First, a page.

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Doesn’t wine get worse after it’s opened? I had the opposite experience Add to ...

The question

I opened a wine on a Tuesday and didn’t like it. I retried the opened bottle three days later and it was awesome. Doesn’t wine get worse after it’s opened?

The answer

I have two theories for your happy discovery. Wine does, indeed, tend to bite the dust a few days after it’s been exposed to air. But the rate of descent depends on the style. Some wines, notably such full-bodied reds as cabernet sauvignon, can blossom before they wither, like a bowl of chili or stew that tastes better the day after it’s made. Astringent tannins will soften and the fruit will step out of the shadows. (Lots of metaphors, I know.) That’s the main reason you might want to decant a big, young red prior to serving.

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The other possibility is that you simply enjoy the taste of (overly) oxidized wine. Fresh plum and berry flavours tend to transform into prune and raisin after one to three days. Some people, though not I, are fond of such bruised-fruit notes even though certain connoisseurs would pronounce the wine down for the count.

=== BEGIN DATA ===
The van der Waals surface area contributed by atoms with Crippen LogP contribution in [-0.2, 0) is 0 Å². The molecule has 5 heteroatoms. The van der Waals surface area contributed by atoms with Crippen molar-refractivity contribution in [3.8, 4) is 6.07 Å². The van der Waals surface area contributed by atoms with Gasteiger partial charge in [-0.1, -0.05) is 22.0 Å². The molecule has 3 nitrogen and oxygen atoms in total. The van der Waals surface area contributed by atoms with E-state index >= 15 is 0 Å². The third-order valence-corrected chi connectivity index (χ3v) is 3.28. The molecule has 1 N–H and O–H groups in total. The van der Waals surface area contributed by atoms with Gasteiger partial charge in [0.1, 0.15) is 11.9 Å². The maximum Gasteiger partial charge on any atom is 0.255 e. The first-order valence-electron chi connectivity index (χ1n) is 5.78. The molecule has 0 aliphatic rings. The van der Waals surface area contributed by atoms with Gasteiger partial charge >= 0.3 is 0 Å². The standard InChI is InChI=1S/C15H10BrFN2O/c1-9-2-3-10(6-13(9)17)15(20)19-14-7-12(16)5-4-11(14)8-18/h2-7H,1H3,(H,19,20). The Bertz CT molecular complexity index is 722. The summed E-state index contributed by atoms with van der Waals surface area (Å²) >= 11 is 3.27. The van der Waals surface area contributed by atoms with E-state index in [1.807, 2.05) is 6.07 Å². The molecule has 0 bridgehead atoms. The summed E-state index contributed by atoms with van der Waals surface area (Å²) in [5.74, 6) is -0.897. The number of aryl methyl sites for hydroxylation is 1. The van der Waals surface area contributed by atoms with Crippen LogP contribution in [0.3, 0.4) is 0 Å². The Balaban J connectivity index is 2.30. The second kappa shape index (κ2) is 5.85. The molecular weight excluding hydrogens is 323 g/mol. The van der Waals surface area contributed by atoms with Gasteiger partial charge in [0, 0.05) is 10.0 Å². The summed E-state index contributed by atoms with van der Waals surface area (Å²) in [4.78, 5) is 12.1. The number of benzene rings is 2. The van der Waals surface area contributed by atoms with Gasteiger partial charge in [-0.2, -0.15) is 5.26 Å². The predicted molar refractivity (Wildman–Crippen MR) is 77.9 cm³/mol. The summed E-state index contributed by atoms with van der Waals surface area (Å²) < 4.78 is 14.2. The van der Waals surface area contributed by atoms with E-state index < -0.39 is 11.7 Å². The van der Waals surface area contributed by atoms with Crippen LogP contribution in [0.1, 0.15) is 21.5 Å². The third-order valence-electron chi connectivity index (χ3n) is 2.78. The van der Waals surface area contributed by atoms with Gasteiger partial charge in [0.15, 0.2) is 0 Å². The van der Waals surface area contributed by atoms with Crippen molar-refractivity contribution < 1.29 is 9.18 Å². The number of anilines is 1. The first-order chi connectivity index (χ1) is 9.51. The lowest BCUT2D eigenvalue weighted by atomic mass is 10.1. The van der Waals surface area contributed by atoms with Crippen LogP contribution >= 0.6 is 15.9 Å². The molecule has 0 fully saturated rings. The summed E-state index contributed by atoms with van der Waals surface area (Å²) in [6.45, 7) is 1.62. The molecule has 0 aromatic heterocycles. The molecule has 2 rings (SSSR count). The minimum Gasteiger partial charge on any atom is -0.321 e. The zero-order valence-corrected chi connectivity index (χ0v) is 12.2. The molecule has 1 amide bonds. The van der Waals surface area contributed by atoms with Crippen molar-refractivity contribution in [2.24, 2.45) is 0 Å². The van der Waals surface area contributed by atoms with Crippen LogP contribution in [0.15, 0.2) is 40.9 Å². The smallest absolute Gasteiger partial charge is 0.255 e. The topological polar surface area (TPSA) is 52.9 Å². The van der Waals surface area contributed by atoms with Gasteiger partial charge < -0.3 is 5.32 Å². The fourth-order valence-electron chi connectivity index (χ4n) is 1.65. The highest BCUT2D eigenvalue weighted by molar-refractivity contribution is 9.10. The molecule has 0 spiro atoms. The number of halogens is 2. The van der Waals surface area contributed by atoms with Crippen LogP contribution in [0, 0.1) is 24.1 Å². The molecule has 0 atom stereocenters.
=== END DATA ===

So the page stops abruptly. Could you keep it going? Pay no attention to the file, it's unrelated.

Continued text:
Years ago a reader wrote me about an experience similar to yours. What he said was revealing. The dry red wine had acquired a sweet taste similar to port, he said – with an enthusiasm that suggested he’d just transmuted lead into gold. Port often suggests prune, though I would argue it achieves a better balance between acids, sugars, alcohol and tannins than does a dry wine that has simply gone off. Each to his or her own.

E-mail your wine and spirits questions to Beppi Crosariol. Look for answers to select questions to appear in the Wine & Spirits newsletter and on The Globe and Mail website.

Follow on Twitter: @Beppi_Crosariol

 

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